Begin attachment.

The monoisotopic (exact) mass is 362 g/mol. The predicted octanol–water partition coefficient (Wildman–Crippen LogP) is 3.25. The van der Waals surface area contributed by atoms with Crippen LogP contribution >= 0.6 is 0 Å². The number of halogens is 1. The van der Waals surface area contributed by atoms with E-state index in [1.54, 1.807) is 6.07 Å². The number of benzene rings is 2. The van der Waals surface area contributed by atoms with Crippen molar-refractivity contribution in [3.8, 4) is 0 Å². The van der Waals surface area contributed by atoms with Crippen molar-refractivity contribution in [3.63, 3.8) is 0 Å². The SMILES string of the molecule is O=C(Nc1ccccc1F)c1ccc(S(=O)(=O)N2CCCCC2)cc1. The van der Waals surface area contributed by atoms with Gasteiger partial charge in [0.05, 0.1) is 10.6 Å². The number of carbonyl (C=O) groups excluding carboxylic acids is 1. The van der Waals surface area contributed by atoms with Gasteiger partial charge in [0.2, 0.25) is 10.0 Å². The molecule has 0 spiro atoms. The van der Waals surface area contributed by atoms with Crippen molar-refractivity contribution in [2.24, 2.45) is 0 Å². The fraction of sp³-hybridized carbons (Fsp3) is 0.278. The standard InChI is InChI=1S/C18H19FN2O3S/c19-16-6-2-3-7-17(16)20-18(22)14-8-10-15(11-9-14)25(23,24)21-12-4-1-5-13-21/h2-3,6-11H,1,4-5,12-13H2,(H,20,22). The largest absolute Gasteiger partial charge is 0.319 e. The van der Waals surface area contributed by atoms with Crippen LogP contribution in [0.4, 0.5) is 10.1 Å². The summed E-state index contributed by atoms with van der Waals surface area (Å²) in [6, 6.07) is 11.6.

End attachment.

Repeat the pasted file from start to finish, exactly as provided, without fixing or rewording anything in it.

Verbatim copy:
The monoisotopic (exact) mass is 362 g/mol. The predicted octanol–water partition coefficient (Wildman–Crippen LogP) is 3.25. The van der Waals surface area contributed by atoms with Crippen LogP contribution >= 0.6 is 0 Å². The number of halogens is 1. The van der Waals surface area contributed by atoms with E-state index in [1.54, 1.807) is 6.07 Å². The number of benzene rings is 2. The van der Waals surface area contributed by atoms with Crippen molar-refractivity contribution in [3.8, 4) is 0 Å². The van der Waals surface area contributed by atoms with Crippen molar-refractivity contribution in [3.63, 3.8) is 0 Å². The SMILES string of the molecule is O=C(Nc1ccccc1F)c1ccc(S(=O)(=O)N2CCCCC2)cc1. The van der Waals surface area contributed by atoms with Gasteiger partial charge in [0.05, 0.1) is 10.6 Å². The number of carbonyl (C=O) groups excluding carboxylic acids is 1. The van der Waals surface area contributed by atoms with Gasteiger partial charge in [0.2, 0.25) is 10.0 Å². The molecule has 0 spiro atoms. The van der Waals surface area contributed by atoms with Crippen molar-refractivity contribution in [2.24, 2.45) is 0 Å². The fraction of sp³-hybridized carbons (Fsp3) is 0.278. The standard InChI is InChI=1S/C18H19FN2O3S/c19-16-6-2-3-7-17(16)20-18(22)14-8-10-15(11-9-14)25(23,24)21-12-4-1-5-13-21/h2-3,6-11H,1,4-5,12-13H2,(H,20,22). The largest absolute Gasteiger partial charge is 0.319 e. The van der Waals surface area contributed by atoms with Crippen LogP contribution in [0.4, 0.5) is 10.1 Å². The summed E-state index contributed by atoms with van der Waals surface area (Å²) in [6, 6.07) is 11.6.